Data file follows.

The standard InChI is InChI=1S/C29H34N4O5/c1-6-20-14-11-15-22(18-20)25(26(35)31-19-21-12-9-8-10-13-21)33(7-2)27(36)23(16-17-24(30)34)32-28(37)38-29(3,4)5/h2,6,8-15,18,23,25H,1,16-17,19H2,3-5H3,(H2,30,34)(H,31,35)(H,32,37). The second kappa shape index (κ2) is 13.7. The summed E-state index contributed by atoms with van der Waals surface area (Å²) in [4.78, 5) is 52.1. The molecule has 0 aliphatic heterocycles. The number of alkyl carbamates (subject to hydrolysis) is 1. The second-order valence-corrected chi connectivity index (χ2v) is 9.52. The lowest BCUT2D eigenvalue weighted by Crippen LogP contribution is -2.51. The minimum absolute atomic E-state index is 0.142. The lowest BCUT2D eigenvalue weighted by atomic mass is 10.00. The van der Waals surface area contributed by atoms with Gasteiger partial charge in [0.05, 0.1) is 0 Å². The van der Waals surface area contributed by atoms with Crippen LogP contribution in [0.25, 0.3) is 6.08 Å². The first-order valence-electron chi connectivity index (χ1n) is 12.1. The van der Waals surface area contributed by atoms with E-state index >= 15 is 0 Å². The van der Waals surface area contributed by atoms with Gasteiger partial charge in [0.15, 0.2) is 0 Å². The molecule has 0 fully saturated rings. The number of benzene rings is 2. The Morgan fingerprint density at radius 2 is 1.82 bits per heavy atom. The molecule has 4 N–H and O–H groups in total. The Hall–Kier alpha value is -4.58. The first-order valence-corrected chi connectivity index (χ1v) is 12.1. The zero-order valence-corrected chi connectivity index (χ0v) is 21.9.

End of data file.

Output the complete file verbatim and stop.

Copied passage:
The standard InChI is InChI=1S/C29H34N4O5/c1-6-20-14-11-15-22(18-20)25(26(35)31-19-21-12-9-8-10-13-21)33(7-2)27(36)23(16-17-24(30)34)32-28(37)38-29(3,4)5/h2,6,8-15,18,23,25H,1,16-17,19H2,3-5H3,(H2,30,34)(H,31,35)(H,32,37). The second kappa shape index (κ2) is 13.7. The summed E-state index contributed by atoms with van der Waals surface area (Å²) in [4.78, 5) is 52.1. The molecule has 0 aliphatic heterocycles. The number of alkyl carbamates (subject to hydrolysis) is 1. The second-order valence-corrected chi connectivity index (χ2v) is 9.52. The lowest BCUT2D eigenvalue weighted by Crippen LogP contribution is -2.51. The minimum absolute atomic E-state index is 0.142. The lowest BCUT2D eigenvalue weighted by atomic mass is 10.00. The van der Waals surface area contributed by atoms with Gasteiger partial charge in [0.05, 0.1) is 0 Å². The van der Waals surface area contributed by atoms with Crippen LogP contribution in [0.25, 0.3) is 6.08 Å². The first-order valence-electron chi connectivity index (χ1n) is 12.1. The van der Waals surface area contributed by atoms with E-state index >= 15 is 0 Å². The van der Waals surface area contributed by atoms with Gasteiger partial charge in [0.15, 0.2) is 0 Å². The molecule has 0 fully saturated rings. The number of benzene rings is 2. The Morgan fingerprint density at radius 2 is 1.82 bits per heavy atom. The molecule has 4 N–H and O–H groups in total. The Hall–Kier alpha value is -4.58. The first-order valence-corrected chi connectivity index (χ1v) is 12.1. The zero-order valence-corrected chi connectivity index (χ0v) is 21.9.